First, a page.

Hage, a green and social space for a neighbourhood in the making in Lund

Price & Myers, Brendeland & Kristoffersen Architects,

Geir Brendeland,

Lund, Sweden,

urban park,

Refurbishment, Landscaping, European Prize for Urban Public Space,

Designed by Norwegian architects Brendeland & Kristoffersen, in collaboration with engineers Price and Myers, the Hage garden in the Swedish city of Lund consists of a canopy, a seating area and a brick wall. It answers the question of how to build a new community, starting with social space. Above all, it is among the five finalists in the 11th European Prize for Urban Public Space.

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Hage, a green and social space for a neighbourhood in the making in Lund
We conclude our in-depth look at the five finalist projects for the prestigious European Prize for Urban Public Space 2022 with Hage, a project by Norwegian architects Brendeland & Kristoffersen in collaboration with engineers Price and Myers. It is a development project in an area on the northeastern outskirts of Lund, in southern Sweden, more precisely on a piece of agricultural land owned by Lund Cathedral in Brunnshög. Ten hectares are now destined to accommodate part of the urban expansion.
The idea of Råängen -  "wild meadow" in Swedish - was born to ensure this transformation would become more gradual and acceptable. That is, "a narrative based on the involvement of artists, architects, locals, developers, contractors and university staff, creating the basis for the future stories of a new neighbourhood. The narrative will provide a framework for discussing the fundamental issues at stake in the overall development of Brunnshög: value systems, beliefs, ownership, fear, faith, time, beauty, commitment and effort".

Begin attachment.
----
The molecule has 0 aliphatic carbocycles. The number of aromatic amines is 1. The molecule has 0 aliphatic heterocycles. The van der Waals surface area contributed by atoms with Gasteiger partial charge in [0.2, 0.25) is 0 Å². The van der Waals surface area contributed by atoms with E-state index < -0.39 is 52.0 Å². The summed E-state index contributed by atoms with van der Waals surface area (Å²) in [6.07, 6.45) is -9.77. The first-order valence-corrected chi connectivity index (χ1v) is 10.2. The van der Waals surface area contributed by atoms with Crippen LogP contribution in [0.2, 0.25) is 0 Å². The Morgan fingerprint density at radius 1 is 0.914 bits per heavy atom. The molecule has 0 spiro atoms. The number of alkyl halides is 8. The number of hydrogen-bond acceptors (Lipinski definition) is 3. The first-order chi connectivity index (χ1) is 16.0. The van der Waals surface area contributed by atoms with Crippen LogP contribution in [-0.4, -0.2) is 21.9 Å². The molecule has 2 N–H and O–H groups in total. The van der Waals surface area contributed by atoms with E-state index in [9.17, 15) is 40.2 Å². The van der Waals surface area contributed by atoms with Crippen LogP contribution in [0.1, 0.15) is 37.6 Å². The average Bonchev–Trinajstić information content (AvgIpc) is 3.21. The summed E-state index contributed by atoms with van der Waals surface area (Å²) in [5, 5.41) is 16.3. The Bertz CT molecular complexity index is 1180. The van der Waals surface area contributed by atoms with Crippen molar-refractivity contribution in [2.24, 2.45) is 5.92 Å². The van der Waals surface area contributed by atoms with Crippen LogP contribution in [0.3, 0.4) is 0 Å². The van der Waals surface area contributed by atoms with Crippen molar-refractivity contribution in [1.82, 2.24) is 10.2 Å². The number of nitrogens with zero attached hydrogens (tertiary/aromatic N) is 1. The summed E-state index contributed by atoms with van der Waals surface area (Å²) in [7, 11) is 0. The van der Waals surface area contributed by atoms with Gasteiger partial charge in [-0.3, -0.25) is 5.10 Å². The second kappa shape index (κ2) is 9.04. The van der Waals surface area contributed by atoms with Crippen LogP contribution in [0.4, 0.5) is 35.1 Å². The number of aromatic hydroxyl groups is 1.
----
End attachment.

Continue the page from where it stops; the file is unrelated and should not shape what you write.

In such a context of meanwhile uses, art plays an important role, starting with the temporary installations by British artist Nathan Coley in 2017 and 2018 at the centre of Lund and Brunnshög. A programme of commissions continued with Hage: the enclosed public garden by Norwegian architects Brendeland & Kristoffersen opened last year. An open space for people to gather, talk, play and exchange ideas. 
Compositionally, it is enclosed on three sides by a simple 2.2-metre high brick wall. On the other hand, the fourth side of the enclosure is open and protected by a 44 x 8 metres corten steel roof, under which is a long wooden table with two equally long benches. These are supported by two stones from a nearby quarry, while the 48,000 bricks were salvaged from the recently demolished former jam factory in Björnekulla. The canopy, in particular, was made with rivets and not through a standard welding process, emphasising the value of craftsmanship. Moreover, it ideally recalls the riveted iron roof structure of Lund Cathedral, which is only 5 km away. 
Hage by Brendeland & Kristoffersen is an early intervention, an anticipation of the gradual evolution of the site, in other words, a hortus inconclusus. Indeed, now it still appears as an isolated object in the landscape, especially when it is illuminated in the evening to become the lantern of the Råängen intervention. Yet, as the neighbourhood around it grows (due to be completed in 2025), this garden will become increasingly integrated into the new urban fabric, standing out as an unbuilt surface. 
What we like about Hage is the fact that here it is the landscape that leads the way in the urban transformation project. There are already other examples, like the MIND project where once there was the EXPO2015 area or the former Falck area in Sesto San Giovanni, all underway in Milan. It is no coincidence that the European Prize for Urban Public Space jury shortlisted Hage for the award because "it provides an answer to the question of how to build a new community: starting with social space".

Christiane Bürklein

Project: Brendeland & Kristoffersen Architects, Price & Myers
Location: Lund, Sweden
Client: Lunds Domkyrka
Year: 2021
Images: © 2021 Geir Brendeland